“Where do you go after you’ve been exploited by a professional you thought you could trust, and you are now at perhaps your most vulnerable state? Another ‘trusted’ professional?” Smith asked. “They die. It kills them.”
The night before Barbara Williams died in August 2015, she and her husband Tom decided to leave the bulk of their assets to a nonprofit serving the homeless near their Oroville, Calif., home.
Tom Williams had relied on his wife, a former bookkeeper, to handle their finances. Williams, then 78, called American Family Legal Services, the firm he thought had helped them with estate planning in the past, to update their trust.
Not long after, Victor Pantaleoni arrived at his home. An independent insurance agent, Pantaleoni quickly went about selling Williams on purchasing an annuity—one that, unlike the updated trust Williams sought, would earn Pantaleoni a $9,500 commission, according to a lawsuit Williams later filed in the Superior Court of California in Butte County. The agent had Williams sign a blank check and blank documents, ostensibly needed to modify the trust, according to Williams. Instead, Pantaleoni used them to move $100,000 of Williams’ money into a National Western Life Insurance Co. annuity, according to court filings.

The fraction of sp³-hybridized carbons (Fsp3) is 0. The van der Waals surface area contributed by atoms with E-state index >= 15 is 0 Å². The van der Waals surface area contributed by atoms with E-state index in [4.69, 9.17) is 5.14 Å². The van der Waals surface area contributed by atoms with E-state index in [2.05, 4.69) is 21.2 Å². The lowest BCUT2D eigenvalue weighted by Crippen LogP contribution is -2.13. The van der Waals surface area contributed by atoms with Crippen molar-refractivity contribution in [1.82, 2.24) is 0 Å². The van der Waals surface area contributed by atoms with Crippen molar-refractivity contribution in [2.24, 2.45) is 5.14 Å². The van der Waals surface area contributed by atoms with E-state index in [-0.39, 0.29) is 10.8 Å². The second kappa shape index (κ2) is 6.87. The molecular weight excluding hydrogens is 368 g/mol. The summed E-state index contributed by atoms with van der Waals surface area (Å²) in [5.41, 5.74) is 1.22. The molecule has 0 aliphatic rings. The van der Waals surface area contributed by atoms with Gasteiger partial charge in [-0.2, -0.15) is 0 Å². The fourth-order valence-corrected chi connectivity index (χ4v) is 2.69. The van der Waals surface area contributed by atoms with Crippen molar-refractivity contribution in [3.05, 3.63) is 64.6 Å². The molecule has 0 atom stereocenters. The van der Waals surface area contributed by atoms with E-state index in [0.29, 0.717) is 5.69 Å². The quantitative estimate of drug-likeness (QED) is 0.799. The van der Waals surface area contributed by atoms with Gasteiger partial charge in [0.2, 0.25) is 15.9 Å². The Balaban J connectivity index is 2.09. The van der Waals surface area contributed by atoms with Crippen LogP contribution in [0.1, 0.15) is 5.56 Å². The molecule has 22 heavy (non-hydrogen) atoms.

Williams, who intended to use those savings for health-care expenses and emergencies, was left with only about $14,000 in his account. When he tried to cancel the annuity and get his money back, National Western didn’t respond. The company instead told Pantaleoni he had five days to “conserve” the annuity or he would lose his commission, according to court filings. Williams alleged that, as a result, Pantaleoni tricked him into signing a second annuity application. National Western subsequently reissued the annuity.
Williams tried a second time to get his money back. He called and wrote National Western, complaining about Pantaleoni. But instead of investigating, National Western slapped Williams with a surrender penalty of almost $15,000 and allowed Pantaleoni to hold onto his original commission, keeping him as an agent, according to the lawsuit. Though the insurer refunded the rest of his money, Williams had spent thousands of dollars on legal fees and other expenses related to his dealings with Pantaleoni. He sued both Pantaleoni and National Western in late 2017 for elder financial abuse, negligence and breach of fiduciary duty.